It feels pretty uncomfortable down there towards the bottom of the pile. From cost of capital through to buying power and access to the best advice and talent, smaller companies are increasingly disadvantaged. The upshot is that, to the extent that such companies are not ostracised completely by City investors, they are under intense pressure to improve performance and achieve the All Share benchmark.

From the general to the particular. Some active fund managers have been badly caught out by this growing disparity between the "in" bigger companies, and "out-of-favour" smaller enterprises. Somehow or other, they have to catch up, or they will lose business.

But it is worse than this. In the case of Phillips and Drew, the fund manager behind David Montgomery's removal as chief executive of Mirror Group, a policy of "value" investment has been pursued. This means deliberately targeting underperforming companies in the hope that some way of realising the underlying value can be found.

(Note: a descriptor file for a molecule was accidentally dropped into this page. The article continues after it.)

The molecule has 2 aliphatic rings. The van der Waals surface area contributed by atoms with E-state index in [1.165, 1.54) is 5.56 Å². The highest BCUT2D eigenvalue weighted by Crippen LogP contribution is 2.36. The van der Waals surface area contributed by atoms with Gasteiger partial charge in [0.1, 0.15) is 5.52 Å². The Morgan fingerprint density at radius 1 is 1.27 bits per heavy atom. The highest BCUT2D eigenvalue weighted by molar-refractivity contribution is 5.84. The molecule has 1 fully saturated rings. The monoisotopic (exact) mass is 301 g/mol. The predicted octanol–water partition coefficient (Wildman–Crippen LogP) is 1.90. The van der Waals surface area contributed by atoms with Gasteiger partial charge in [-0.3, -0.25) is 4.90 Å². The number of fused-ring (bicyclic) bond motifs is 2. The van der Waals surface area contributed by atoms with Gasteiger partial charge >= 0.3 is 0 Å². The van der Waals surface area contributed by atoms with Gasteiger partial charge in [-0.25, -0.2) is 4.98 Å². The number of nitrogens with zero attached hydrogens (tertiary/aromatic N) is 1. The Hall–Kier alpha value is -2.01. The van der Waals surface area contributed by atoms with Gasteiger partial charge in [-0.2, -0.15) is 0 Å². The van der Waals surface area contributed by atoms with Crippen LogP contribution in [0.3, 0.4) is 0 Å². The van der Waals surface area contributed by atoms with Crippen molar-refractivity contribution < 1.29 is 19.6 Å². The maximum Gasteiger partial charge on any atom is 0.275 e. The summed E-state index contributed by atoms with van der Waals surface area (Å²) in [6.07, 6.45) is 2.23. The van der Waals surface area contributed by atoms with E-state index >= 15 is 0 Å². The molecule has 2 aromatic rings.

In the process of pursuing this investment strategy, P&D has built up some exceptionally large positions in a large number of underperforming companies. On top of this, it has for the past three years adopted a consistently bearish approach to the stock market. This may or may not eventually be vindicated, but in the meantime, P&D's own performance has suffered alongside that of its investments. Some clients have deserted or are in the process of doing so.